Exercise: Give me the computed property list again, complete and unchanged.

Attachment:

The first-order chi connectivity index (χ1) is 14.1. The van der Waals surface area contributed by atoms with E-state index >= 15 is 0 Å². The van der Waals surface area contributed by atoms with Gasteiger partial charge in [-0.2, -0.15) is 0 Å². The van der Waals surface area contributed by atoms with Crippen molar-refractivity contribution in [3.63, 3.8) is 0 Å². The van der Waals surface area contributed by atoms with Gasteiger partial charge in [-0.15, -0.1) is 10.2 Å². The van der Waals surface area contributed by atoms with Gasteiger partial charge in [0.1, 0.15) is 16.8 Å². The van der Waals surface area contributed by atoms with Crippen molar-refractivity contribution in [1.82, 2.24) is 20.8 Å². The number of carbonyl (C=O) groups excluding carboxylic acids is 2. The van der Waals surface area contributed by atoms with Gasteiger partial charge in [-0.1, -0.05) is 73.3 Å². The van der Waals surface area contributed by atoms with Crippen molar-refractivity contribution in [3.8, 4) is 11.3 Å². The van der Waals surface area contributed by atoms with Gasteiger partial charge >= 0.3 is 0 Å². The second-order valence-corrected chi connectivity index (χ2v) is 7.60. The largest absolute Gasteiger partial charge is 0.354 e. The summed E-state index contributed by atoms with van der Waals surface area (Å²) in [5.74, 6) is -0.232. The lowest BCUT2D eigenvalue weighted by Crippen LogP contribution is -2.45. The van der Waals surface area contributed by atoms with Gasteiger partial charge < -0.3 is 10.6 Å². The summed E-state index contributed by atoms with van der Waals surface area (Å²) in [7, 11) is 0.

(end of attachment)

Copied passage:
The first-order chi connectivity index (χ1) is 14.1. The van der Waals surface area contributed by atoms with E-state index >= 15 is 0 Å². The van der Waals surface area contributed by atoms with Gasteiger partial charge in [-0.2, -0.15) is 0 Å². The van der Waals surface area contributed by atoms with Crippen molar-refractivity contribution in [3.63, 3.8) is 0 Å². The van der Waals surface area contributed by atoms with Gasteiger partial charge in [-0.15, -0.1) is 10.2 Å². The van der Waals surface area contributed by atoms with Gasteiger partial charge in [0.1, 0.15) is 16.8 Å². The van der Waals surface area contributed by atoms with Crippen molar-refractivity contribution in [1.82, 2.24) is 20.8 Å². The number of carbonyl (C=O) groups excluding carboxylic acids is 2. The van der Waals surface area contributed by atoms with Gasteiger partial charge in [-0.1, -0.05) is 73.3 Å². The van der Waals surface area contributed by atoms with Crippen molar-refractivity contribution in [3.8, 4) is 11.3 Å². The van der Waals surface area contributed by atoms with Gasteiger partial charge >= 0.3 is 0 Å². The second-order valence-corrected chi connectivity index (χ2v) is 7.60. The largest absolute Gasteiger partial charge is 0.354 e. The summed E-state index contributed by atoms with van der Waals surface area (Å²) in [5.74, 6) is -0.232. The lowest BCUT2D eigenvalue weighted by Crippen LogP contribution is -2.45. The van der Waals surface area contributed by atoms with Gasteiger partial charge < -0.3 is 10.6 Å². The summed E-state index contributed by atoms with van der Waals surface area (Å²) in [7, 11) is 0.